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Space Radiation Is Getting Worse, Placing Future Astronauts In Danger

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Space radiation is getting even worse according to new measurements taken by researchers, placing future astronauts in danger if they spend too much time in space.

The radiation problem is one of the major issues facing space travel, and it looks like it will start to play a bigger factor in plans to send more people up to space.

Space Radiation Getting Worse

Researchers from the University of New Hampshire discovered that space is becoming even more dangerous for humans, with increasing amounts of space radiation that may endanger both astronauts and satellites.

In the study that was published on the Space Weather journal, the researchers stated that the space radiation measurements that were acquired over the previous four years were much higher compared to previous solar cycles by 30 percent. This shows that space radiation is simply "getting far more intense," wrote lead author and University of New Hampshire professor of physics Nathan Schwadron.

"These particle radiation conditions present important environmental factors for space travel and space weather, and must be carefully studied and accounted for in the planning and design of future missions to the moon, Mars, asteroids and beyond," Schwadron wrote.

In 2014, Schwadron and his team predicted that in four years, space radiation would increase by 20 percent. However, they were 10 percent short of the actual figure, which shows that flying into space is starting to become more dangerous over time.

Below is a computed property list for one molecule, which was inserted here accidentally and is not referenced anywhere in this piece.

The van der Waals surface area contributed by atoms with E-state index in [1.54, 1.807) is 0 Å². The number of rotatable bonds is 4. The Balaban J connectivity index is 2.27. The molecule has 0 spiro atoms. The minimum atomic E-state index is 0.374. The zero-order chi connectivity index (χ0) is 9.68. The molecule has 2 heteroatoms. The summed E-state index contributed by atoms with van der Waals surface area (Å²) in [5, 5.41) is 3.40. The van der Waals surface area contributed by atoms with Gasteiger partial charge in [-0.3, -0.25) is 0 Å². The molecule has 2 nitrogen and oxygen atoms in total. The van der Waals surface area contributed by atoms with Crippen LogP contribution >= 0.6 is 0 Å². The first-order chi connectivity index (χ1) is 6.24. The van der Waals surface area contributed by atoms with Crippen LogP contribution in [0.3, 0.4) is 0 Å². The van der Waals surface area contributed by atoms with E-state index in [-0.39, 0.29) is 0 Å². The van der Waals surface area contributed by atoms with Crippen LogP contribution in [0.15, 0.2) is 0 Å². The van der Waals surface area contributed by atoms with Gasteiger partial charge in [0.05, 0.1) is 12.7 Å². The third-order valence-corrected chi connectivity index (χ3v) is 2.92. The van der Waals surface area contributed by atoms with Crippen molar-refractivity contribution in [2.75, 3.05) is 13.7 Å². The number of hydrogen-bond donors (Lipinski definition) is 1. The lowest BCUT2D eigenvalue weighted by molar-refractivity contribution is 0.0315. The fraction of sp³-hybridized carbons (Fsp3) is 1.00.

Schwadron, however, noted that the findings on space radiation will help scientists provide better protection for astronauts against space radiation.

Protecting Astronauts From Space Radiation

Astronauts who are exposed to space radiation may experience radiation sickness. In addition, there are more serious long-term effects to the health of astronauts, including the development of cancer and permanent damage to organs such as the brain, heart, and central nervous system.

The higher space radiation may force NASA and other space agencies to cut the time astronauts spend in space. A previous study that was also led by Schwadron revealed that in the 1990s, astronauts may spend about 1,000 days in space, but 20 years later, the number has declined to about 700 to 800 days.

Space radiation has long been considered in NASA's designs, such as in its plan to get astronauts to Mars by 2030. To safeguard the astronauts, an anti-radiation suit is being developed. However, with the latest findings on space radiation, the specifications and protection provided by these suits might need a second look.

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